Lots of inspiring material in there.
[The] raw material of this information economy is essentially like oil shale: the latent value is obvious, but the cost of extracting these information resources from today’s existing deposits (think web archives) is so high given today’s technology that no one is going to spend a dime to start the project.
The oil shale analogy makes it clear how much the semantic web will depend on efficiency, convenience and turning a profit. I wholeheartedly agree. I’d also add, in a journalistic context: it will depend on tapping into people’s habits, instead of forcing new ways of doing things on them.
Oil shale. I like how down to earth it sounds. A nice contrast to, for example, Reg Chua’s The Molecules of News, which seems to assume that not caring about structured information is equal to leaving money on the table plain and simple, and that all we have to do is “sell the sawdust, not just the logs” as the 37signals proverb goes. It’s not that simple, I don’t think.
And that’s the thing: as much as it pains me to battle a kindred spirit, I’m afraid Dan doesn’t really see the full impact of the oil shale analogy on his own writings: something can be valuable and unreachable at the same time. Like, say, a semantic economy.
Dan’s writings remind me of a post Jonathan Stray did half a year ago, in response to my IA series: The world cannot be represented in machine-readable form. I never did agree with his criticisms, because I’ve always made it abundantly clear that I don’t want to represent the world in machine-readable form, and I don’t think we need to either. Dan, on the other hand, with his insistence on semantic annotations at the level of words and sentences, and building monetizable databases of facts, comes dangerously close to trying what artificial intelligence researchers have been trying to do for half a decade, and have been failing at spectacularly.
A collection of sentences or or single bits of information, stripped from their context as a potential goldmine… I don’t know. I’d love it but I fear it’s a pipe dream. Words change meaning. Definitions can be disputed. Factual statements are made as part of a broader exposition, and may not make any sense in and of themselves. We write about things with varying amounts of certainty. Can we possibly hope to track all that and more in what Dan calls our directories of meaning? And still profit?
And does Dan truly believe that “if we give people user-friendly tools that provide authoritative access to facts, then over time we will isolate the less credible voices in society to rhetorical ghettos of their own construction.” That’s not how people work. That’s not how language works. That’s not how facts work.
What can we do, then, if we want to move beyond big blobs of text and if we want to get more value out of journalists’ hard labor; what to do if we want to provide readers something truly of the web?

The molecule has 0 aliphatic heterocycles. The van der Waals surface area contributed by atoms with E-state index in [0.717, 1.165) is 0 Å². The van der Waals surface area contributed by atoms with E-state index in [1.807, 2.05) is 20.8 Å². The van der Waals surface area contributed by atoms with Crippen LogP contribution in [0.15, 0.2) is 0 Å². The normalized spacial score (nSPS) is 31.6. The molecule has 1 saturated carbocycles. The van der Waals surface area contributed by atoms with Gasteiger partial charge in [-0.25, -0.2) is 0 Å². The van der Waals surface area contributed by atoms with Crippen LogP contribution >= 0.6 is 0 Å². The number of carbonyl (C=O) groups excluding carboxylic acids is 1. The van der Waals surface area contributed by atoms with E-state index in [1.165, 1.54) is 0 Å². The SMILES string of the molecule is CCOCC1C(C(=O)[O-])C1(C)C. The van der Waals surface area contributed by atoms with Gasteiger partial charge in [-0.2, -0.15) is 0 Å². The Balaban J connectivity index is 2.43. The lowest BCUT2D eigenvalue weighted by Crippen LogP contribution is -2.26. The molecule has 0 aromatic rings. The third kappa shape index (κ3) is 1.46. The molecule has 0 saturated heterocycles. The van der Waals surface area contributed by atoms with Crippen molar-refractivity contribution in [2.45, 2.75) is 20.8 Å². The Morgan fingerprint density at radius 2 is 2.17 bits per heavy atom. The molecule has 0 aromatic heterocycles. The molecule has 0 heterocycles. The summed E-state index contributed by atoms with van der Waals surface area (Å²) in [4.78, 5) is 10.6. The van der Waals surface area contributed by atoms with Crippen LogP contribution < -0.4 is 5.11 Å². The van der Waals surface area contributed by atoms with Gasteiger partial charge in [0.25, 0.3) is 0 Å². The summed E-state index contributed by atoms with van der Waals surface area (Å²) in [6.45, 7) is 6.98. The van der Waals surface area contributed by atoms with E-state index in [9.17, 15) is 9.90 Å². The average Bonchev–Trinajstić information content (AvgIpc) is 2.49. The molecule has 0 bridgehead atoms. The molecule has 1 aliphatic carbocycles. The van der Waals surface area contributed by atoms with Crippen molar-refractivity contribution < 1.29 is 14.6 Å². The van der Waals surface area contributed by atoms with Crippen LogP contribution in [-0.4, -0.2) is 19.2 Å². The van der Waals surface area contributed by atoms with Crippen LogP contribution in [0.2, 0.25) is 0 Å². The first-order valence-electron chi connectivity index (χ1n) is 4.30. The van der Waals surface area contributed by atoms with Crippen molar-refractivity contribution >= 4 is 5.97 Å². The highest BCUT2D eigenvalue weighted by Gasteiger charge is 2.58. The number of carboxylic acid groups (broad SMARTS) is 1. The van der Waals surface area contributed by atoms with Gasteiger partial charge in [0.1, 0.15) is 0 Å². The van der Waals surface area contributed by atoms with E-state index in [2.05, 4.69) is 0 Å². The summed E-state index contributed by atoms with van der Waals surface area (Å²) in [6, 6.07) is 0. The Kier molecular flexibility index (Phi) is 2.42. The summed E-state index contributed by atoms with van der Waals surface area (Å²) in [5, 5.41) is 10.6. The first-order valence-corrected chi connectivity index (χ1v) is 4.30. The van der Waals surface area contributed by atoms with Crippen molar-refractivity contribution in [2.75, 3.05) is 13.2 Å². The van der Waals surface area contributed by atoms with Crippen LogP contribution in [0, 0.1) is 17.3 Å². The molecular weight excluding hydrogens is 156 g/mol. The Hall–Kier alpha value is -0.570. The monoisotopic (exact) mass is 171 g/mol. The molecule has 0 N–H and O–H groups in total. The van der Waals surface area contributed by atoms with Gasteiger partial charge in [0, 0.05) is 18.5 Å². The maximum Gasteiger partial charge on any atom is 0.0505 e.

Well, there’s actually a lot that could be done: more emphasis on structured news formats, tailored to video, reviews, blogposts, profiles, recipes and all those other types of content we’re currently all still treating as a generic story, even though they’re not. A clear separation between content and presentation. Rock-solid metadata (like taxonomies) at the story-level — not dissecting every little particle in every story you’ve ever written.
Both approaches wish to extract more value from journalism through structure and relationships. Both approaches have you trade a little hurt during content creation for yet-to-materialize advantages. That’s unavoidable — no such thing as a free lunch.
But what’s nice about the latter approach, the “Adrian Holovaty”-approach if you will, and sorely lacking from Dan’s thoughts, is that it’s a strategy with direct impact on what you can deliver to your readership. You don’t have to wait on a global marketplace of machine-readable information before your efforts start making sense.
Dan is essentially asking the publishing industry to take a huge bet, and I’m not sure he’s thought through all the implications of what he’s saying. He wavers between providing gorgeous amounts of detail, and glossing over important parts of his scheme by saying “yeah, some thingmabob will guide you through creating semantically annotated content, it’ll be a middleware that fits between anything you’re using, and it’ll just work” . Forgive me some pessimism, but it won’t ‘just work’.
You need a way from A to B. And a way to profit even if you’re not quite there.
Don’t bother with an ISO standard. Forget interoperability for a moment. You don’t need directories of single, unambiguous, authoritative representations. Instead, go for the big gains. Think about which parts of your content would benefit most from a little structure, assure that applying that structure is part of a slick workflow, and then just go ahead and do it.